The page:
Agata Maslowska enjoys the joy of puppets

Feature by Agata Maslowska | 10 Feb 2009



Our lives are centralised around language: people often think that we need to verbalise the idea in order to understand it. Manipulate, at the Visual Theatre Festival at the Traverse, proves this wrong. Exploring the relationship between the art forms of animation and puppet theatre, Manipulate places itself “beneath, beyond, above, next to the word”, according Richard Holloway’s opening speech. The festival, presented by Puppet Animation Scotland and Projector Animation Festival, showcased the best international practitioners of the object and animation theatre.

First up is Nicole Mossoux and her amazing troupe. Five mannequins take the audience to the place where words are useless, where the eye falls in love with a single movement of the hand or a nod of the head. While the brilliant Belgian puppeteer visually narrates the episodic stories, it is difficult to figure out whether it is her leading the puppet or whether the puppets control the puppeteer. After just a short while the audience is immersed in the surreal world where the boundaries between the animate and the inanimate are blurred, where we no longer watch the puppet show, but the startling performance of the unusual mime artists. Mossoux’s unforgettable performance is only intensified by great lighting and music.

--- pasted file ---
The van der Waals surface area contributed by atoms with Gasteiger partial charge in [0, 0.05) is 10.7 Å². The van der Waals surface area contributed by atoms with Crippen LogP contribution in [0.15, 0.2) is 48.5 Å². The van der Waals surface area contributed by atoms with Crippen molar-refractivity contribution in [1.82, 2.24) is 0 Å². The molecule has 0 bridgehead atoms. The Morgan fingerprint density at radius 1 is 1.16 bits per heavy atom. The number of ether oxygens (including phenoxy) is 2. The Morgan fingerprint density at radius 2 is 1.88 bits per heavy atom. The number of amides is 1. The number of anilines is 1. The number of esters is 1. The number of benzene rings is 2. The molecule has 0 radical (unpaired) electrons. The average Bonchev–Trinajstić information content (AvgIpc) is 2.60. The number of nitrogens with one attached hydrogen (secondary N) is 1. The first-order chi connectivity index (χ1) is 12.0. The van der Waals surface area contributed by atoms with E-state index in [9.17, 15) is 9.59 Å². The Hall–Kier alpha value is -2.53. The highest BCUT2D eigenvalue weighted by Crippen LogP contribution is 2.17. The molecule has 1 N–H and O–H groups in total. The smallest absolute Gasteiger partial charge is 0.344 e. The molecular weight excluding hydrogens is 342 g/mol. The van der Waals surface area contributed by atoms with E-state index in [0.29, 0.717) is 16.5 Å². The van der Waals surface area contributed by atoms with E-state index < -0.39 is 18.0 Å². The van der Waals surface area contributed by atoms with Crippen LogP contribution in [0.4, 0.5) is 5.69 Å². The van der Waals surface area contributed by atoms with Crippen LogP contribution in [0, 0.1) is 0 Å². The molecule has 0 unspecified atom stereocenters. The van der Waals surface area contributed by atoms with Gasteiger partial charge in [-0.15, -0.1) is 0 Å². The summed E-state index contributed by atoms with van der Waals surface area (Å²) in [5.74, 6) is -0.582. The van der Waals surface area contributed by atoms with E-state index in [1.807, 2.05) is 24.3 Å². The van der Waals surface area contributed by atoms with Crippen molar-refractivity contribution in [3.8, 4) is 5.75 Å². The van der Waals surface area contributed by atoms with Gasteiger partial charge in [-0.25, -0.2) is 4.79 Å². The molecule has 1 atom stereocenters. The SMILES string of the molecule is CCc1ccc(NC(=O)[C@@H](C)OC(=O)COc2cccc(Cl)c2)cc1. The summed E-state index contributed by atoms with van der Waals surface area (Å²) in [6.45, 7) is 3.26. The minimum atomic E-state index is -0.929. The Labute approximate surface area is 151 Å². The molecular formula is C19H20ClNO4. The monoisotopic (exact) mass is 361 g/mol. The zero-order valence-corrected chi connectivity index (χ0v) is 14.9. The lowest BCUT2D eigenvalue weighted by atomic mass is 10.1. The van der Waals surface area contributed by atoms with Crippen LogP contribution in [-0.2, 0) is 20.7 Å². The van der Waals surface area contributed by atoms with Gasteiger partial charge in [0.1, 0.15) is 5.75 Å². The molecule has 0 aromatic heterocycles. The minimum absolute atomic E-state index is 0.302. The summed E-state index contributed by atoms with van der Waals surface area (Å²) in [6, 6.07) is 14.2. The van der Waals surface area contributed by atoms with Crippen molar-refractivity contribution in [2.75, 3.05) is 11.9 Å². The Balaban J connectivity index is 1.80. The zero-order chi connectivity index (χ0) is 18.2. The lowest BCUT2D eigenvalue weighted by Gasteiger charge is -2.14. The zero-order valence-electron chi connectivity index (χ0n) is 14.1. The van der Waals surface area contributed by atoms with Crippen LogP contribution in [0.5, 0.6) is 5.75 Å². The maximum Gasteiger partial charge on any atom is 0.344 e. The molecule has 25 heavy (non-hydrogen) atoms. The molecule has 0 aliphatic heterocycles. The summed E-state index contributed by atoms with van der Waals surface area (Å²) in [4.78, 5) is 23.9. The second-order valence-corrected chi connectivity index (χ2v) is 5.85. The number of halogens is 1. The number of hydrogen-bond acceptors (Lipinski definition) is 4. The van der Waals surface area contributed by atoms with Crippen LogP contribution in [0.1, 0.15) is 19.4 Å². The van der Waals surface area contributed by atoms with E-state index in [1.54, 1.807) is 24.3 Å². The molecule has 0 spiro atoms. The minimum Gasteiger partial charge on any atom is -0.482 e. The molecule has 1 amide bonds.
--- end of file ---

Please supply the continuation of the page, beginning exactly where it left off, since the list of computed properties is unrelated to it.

“Hell is not just about other people, it’s about you too.” So said Holloway before the screening of Dante’s Inferno, created by Paul Zaloom, the award-winning American puppeteer and live performer. Zaloom’s fantastic version of Inferno combines puppetry, live-action graphics and Victorian-era toy theatre to create a political satire of both past and contemporary civilisation. As we go through the Circles of Hell, we tour America where the circles stand for a particular location, either the downtown city or a nightclub. Zaloom’s delightful imagination and sparkling creativity are illuminated even stronger in The Mother of All Enemies, the cartoonish shadow puppet show about “the consequences of being on the fringes of society”. The story of Karagoz, Zaloom’s hybrid character – an Arabic secular humanist/Quaker/Buddhist/agnostic/political refugee/immigrant/queer/artist/weirdo – is just a pretext for Zaloom to step out of the shadow and get on with his satirical soliloquy. It’s hilarious and serious, incredible and sincere – a great piece of theatre.

The New Not New is a beautiful interpretation of Ragtime, a short story written by Anaïs Nin. The piece was created and directed by puppeteer and performer Ailie Cohen and Citizens Theatre Artistic Director Guy Hollands. As the piece opens, the puppeteer looks at the dress in the display window. A minute later the dress becomes alive as Cohen manipulates the folds of the dress, transforming it into a collection of puppets, old photographs and broken objects of emotional value. The dynamic changes in the stage set subtly reflect the movement of the story of lost memories, impermanence of being and nostalgia.